“A Man Who Believes in God can Never Find God”

“A man who believes in God can never find God. If you are open to reality, there can be no belief in reality. If you are open to the unknown, there can be no belief in it. After all, belief is a form of self-protection, and only a petty mind can believe in God. Look at the belief of the aviators during the war who said God was their companion as they were dropping bombs! So you believe in God when you kill, when you are exploiting people. You worship God and go on ruthlessly extorting money, supporting the army — yet you say you believe in mercy, compassion, kindliness.”

“As long as belief exists, there can never be the unknown; you cannot think about the unknown, thought cannot measure it. The mind is the product of the past, it is the result of yesterday, and can such a mind be open to the unknown? It can only project an image, but that projection is not real; so your god is not God – it is an image of your own making, an image of your own gratification. There can be reality only when the mind understands the total process of itself and comes to an end. When the mind is completely empty – only then is it capable of receiving the unknown. The mind is not purged until it understands the content of relationship — its relationship with property, with people — until it has established the right relationship with everything. Until it understands the whole process of conflict in relationship, the mind cannot be free.”

“Only when the mind is wholly silent, completely inactive, not projecting, when it is not seeking and is utterly still, only then that, which is eternal and timeless, comes into being.”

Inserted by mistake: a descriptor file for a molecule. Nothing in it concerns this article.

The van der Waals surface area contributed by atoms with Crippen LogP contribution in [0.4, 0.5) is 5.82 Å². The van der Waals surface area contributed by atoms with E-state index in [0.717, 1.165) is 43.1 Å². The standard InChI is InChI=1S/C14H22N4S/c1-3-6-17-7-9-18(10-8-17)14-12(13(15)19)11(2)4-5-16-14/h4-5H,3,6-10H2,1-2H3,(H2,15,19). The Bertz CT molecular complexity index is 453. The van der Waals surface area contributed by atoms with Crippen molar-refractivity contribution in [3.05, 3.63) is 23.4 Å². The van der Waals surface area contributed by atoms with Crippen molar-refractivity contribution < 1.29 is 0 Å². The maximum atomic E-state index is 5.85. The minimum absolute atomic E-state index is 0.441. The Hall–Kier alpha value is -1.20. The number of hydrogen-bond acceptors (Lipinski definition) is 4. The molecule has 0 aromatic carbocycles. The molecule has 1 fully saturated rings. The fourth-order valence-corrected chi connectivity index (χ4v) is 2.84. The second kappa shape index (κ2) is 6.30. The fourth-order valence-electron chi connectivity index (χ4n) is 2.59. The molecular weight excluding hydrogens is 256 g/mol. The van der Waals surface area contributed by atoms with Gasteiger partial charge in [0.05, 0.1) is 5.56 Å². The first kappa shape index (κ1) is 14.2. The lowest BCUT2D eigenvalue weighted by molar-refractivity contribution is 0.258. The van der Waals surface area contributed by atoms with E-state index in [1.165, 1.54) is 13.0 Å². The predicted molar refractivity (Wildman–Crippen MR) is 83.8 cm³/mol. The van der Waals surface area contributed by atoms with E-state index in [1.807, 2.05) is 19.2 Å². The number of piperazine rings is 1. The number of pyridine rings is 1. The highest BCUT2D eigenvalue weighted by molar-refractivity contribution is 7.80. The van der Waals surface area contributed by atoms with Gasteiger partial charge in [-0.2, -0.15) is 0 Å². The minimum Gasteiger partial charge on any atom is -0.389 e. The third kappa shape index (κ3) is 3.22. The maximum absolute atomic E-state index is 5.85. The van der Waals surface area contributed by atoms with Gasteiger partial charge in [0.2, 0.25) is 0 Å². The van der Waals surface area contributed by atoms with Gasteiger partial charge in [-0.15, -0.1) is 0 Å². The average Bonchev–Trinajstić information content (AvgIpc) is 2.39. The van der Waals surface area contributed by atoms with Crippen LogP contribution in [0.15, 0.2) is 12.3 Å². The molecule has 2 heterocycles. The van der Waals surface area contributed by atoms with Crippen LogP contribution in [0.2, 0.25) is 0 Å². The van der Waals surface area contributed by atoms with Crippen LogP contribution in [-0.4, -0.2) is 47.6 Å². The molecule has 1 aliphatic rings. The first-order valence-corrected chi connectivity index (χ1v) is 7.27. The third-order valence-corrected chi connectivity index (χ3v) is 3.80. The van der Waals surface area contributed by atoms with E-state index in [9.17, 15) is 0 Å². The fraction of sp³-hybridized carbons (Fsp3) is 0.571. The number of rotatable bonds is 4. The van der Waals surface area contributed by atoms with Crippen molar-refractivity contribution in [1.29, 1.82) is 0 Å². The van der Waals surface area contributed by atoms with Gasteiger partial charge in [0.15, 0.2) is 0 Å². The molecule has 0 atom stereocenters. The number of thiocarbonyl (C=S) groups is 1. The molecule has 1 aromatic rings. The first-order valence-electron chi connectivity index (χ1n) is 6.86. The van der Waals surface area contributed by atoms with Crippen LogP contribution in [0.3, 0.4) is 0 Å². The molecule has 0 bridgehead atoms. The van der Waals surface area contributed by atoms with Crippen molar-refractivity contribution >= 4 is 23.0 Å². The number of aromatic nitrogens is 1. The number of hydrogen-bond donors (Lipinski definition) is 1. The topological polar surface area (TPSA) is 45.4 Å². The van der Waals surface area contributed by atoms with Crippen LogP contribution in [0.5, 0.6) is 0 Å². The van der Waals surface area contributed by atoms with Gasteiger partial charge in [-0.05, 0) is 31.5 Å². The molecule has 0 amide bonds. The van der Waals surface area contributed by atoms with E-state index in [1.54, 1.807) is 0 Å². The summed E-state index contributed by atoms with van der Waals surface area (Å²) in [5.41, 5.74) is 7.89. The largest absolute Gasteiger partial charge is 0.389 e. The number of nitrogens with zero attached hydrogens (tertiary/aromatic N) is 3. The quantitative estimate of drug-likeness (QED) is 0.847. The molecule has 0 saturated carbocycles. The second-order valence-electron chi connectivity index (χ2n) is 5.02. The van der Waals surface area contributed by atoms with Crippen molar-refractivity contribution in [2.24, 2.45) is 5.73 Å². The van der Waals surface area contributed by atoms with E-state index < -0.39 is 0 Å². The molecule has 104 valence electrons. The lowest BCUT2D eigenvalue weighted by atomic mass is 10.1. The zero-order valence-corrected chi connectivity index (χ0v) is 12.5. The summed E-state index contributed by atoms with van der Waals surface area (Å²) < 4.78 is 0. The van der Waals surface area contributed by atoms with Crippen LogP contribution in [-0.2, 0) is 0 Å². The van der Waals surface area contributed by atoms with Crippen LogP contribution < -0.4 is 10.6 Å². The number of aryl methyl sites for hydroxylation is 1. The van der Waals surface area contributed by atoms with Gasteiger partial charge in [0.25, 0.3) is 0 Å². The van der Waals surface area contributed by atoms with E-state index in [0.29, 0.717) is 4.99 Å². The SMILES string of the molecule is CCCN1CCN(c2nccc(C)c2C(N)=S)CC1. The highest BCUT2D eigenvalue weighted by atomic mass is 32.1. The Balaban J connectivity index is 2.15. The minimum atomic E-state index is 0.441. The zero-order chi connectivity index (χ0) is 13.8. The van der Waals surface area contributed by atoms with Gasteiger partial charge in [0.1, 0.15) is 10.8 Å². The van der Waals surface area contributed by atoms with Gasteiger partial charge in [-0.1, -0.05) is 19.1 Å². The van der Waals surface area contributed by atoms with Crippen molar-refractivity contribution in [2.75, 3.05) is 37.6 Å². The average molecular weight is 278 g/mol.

— Jedu Krishnamurti

7 thoughts on ““A Man Who Believes in God can Never Find God”

  1. Wow. That’s a beautiful expression of something I thus far have been unable to articulate for myself. I have said, at times, as a shorthand way of trying to say it, that I don’t “beleive in belief,” but that doesn’t truly encompass what you have quoted.

    Thanks.

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  2. Thats awesome!

    It reminds me of a quote I often reference from Robert Anton Wilson, “My own opinion is that belief is the death of intelligence. As soon as one believes a doctrine of any sort, or assumes certitude, one stops thinking about that aspect of existence.”

    It also seems similar to my thoughts about the concept of faith which to me implies a lack of certainty… faith as an act of hope and humility rather then as a way to ‘know’ the truth. Like in the above one could be open to ‘receiving the unknown’ through faith however not when faith is understood as the ‘truth,’ only when it it is expressed in an open way that acknowledges that uncertainty is a prerequisite to faith.

    I will look look up Jedu Krishnamurti me thinks.
    Cheers hey!

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  3. Certianly Yahweh of the Old and New Testament requires that we come to the end of our will in order to fully receive His. However, the quest for the “pure nothingness” of some Eastern philosophers is alien to the true Christian. Only the fear of God can bring one to an awareness of one’s brokenness. I do agree that in a semantic world the term ‘belief’ implies subjective reality as opposed to knowledge which theoretically can be determined externally. The central question raised by the passage you quoted is whether or not humans can ever experience anything beyond the limits of their own existence. Even the achievement of the “wholly silent, completely inactive, not projecting” mind is gained by disciplined practice using verious meditations promoted by Krishnamurti and others.

    Knowledge of Yahweh can be experiential, but one must have faith (belief) in order to turn toward that experience. God would have us know Him with our whole being not by shutting down our faculties.

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  4. @ Wayne: Thank you for an interesting comment! I recall that Krishnamurti strongly advocated against the use of any technique or practice for meditation — even going so far as to say that any meditation which relied on a technique or practice was not genuine. Thus, so far as I know, he did not promote the sort of meditative practices you seem to feel he did.

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  5. Pingback: Worshiping Idols « Café Philos: an internet café

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